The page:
Harnessing the potential of customizable stem cells

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A new international collaboration aims to accelerate therapies for cancer and other diseases using precisely engineered cells from the patient’s own body.

A colony of reprogrammed human induced pluripotent stem cells (iPSCs) expressing a key stem cell marker.

Imagine treating blindness, diabetes and Parkinson’s disease without drugs, or replacing diseased heart and kidney tissue without waiting for matching donors. It’s not just a utopian dream.

Scientists from Canada and Japan are collaborating to design stem cells for regenerative medicine and cancer treatments. These cells have the potential to serve as “universal donors” to repair or replace damaged cells and tissues without the usual risk of rejection.

In Japan, in the early 2000s, Dr Shinya Yamanaka made a major breakthrough in this area. He has found the key to generating patient-derived stem cells that can be used to better understand and develop treatments for a number of diseases. By adding just 4 genes to adult skin cells, they have become like embryonic stem cells, which can produce any type of cell in the body. He called them induced pluripotent stem cells (iPS) and won the Nobel Prize in Medicine in 2012 for this discovery.

Seeking to capitalize on the possibilities, the National Research Council of Canada (NRC), Concordia University and the Center for iPS Cell Research and Application (CiRA) at Kyoto University in Japan have launched a powerful international alliance for January 2022 to accelerate research towards the use of iPS cells in therapeutic applications.

“This collaboration bridges the Pacific Ocean to bring together experts in stem cells, genome engineering tools and technologies, and robotics,” says Dr. Knut Woltjen, senior researcher at CiRA. “We share the dream of developing potent, robust, accessible and safe iPS cell-derived therapies.”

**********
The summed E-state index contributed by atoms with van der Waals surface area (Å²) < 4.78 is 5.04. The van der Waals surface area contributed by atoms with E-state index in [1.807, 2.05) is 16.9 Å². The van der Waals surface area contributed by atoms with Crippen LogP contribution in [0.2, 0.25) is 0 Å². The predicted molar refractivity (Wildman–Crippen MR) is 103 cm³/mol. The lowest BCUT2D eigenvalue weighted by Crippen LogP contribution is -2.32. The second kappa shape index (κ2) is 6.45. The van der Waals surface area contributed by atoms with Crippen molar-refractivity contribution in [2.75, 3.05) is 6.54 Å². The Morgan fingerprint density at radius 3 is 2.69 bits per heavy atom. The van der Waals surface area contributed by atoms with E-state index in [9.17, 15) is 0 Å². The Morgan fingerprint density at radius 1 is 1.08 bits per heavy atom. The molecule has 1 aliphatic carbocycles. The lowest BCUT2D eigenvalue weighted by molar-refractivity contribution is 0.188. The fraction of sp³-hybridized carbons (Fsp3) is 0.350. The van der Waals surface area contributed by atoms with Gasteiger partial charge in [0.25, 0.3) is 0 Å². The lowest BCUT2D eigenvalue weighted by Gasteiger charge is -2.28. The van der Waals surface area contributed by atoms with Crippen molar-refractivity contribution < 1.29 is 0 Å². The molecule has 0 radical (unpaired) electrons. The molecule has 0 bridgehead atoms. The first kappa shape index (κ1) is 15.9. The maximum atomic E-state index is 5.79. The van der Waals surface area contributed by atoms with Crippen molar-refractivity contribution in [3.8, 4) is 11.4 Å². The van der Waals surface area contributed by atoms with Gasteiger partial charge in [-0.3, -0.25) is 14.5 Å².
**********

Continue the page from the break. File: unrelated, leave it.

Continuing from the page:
NRC researchers see endless potential in iPS cells, which can be customized to develop treatments for many hard-to-treat conditions and disorders, such as neurodegenerative diseases and cancer. And, because cells are living entities, they can replace lost functions and be armed to fight cancer.

Join complementary forces

Each partner agency brings slightly different expertise to the table, making it an ideal collaboration. CiRA researchers will develop new genome editing tools with improved accuracy and editing efficiency. The Center for Applied Synthetic Biology (CASB) at Concordia University, Canada’s genome foundry, will automate the platform using its pioneering robotic technology. NRC will prepare and provide supporting technologies such as novel iPS cell lines and CRISPR/Cas9-based genome engineering tools.

“This three-way partnership is invaluable to Canadians and our life sciences ecosystem,” said Dr Vincent Martin, professor and director of the CASB. “This allows us to leverage different expertise, tools and investments in synthetic biology to help mobilize solutions to rapidly advance the development of cell and gene therapies.”

Bridging the translational gap